"December 21st is one of two days when the suns rays will strike one of the two tropical latitude lines. At precisely 12:30am (lcl) or 05:30 (utc) on the 22nd of December the winter solstice begins and we will have absolutely no light from the Sun in Alert. When the sun is 12° below the horizon, this means that the closest spot on Earth that's still bathed in direct sunlight is more than 800 miles away. All the light that you could see has struggled through 800 miles of air and around the curve of Earth's surface. It takes fully 1200 miles of air to fully extinguish the Sun's light and end astronomical twilight.
The Arctic gets just as many hours of sunlight as anywhere else on Earth — in fact, just a tad more. The reason the Arctic is cold is that the Sun never gets very high above the horizon, so its light always hits the ground at an oblique angle. The flip side is that the Sun also never gets very far below the horizon. Most of the time that the Sun's not up in the Arctic, it's skimming just below the horizon and yielding one or another flavour of twilight." (Sometimes invisible to the naked eye)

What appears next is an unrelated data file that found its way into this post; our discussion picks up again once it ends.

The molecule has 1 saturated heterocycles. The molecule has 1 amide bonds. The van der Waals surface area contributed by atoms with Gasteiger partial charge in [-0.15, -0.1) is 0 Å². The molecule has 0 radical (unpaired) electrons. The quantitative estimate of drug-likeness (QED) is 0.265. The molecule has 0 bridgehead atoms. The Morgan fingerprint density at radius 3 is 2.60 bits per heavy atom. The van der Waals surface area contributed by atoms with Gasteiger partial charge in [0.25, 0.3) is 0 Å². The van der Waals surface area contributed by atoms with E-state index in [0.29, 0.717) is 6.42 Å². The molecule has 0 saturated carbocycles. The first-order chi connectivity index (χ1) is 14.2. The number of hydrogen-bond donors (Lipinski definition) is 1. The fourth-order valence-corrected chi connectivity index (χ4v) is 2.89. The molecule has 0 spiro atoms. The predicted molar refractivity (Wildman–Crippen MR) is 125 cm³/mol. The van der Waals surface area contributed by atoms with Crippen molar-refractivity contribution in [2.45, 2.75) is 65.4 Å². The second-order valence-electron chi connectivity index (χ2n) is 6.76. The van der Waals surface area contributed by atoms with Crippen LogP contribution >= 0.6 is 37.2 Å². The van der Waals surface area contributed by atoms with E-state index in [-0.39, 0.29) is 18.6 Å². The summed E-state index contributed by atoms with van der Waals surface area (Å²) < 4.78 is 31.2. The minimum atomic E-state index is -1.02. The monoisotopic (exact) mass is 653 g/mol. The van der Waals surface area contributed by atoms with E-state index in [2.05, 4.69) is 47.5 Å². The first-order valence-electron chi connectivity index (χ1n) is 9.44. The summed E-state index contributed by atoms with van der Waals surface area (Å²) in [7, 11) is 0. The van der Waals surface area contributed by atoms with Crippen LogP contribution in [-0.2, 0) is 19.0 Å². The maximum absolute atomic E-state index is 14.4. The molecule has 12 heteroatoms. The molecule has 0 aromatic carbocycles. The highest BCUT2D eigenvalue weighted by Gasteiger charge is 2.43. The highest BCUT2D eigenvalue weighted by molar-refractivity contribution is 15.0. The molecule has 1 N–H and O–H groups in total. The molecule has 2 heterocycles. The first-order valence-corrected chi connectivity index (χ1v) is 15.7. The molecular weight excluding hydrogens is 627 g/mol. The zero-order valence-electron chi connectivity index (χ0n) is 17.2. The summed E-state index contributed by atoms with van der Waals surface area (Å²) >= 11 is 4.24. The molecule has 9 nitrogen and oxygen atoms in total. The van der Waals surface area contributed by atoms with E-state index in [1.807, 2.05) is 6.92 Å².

However, for today and the next few days there is no Astronomical Twilight effecting us here in Alert that means the best star viewing that I have ever seen. So awesome!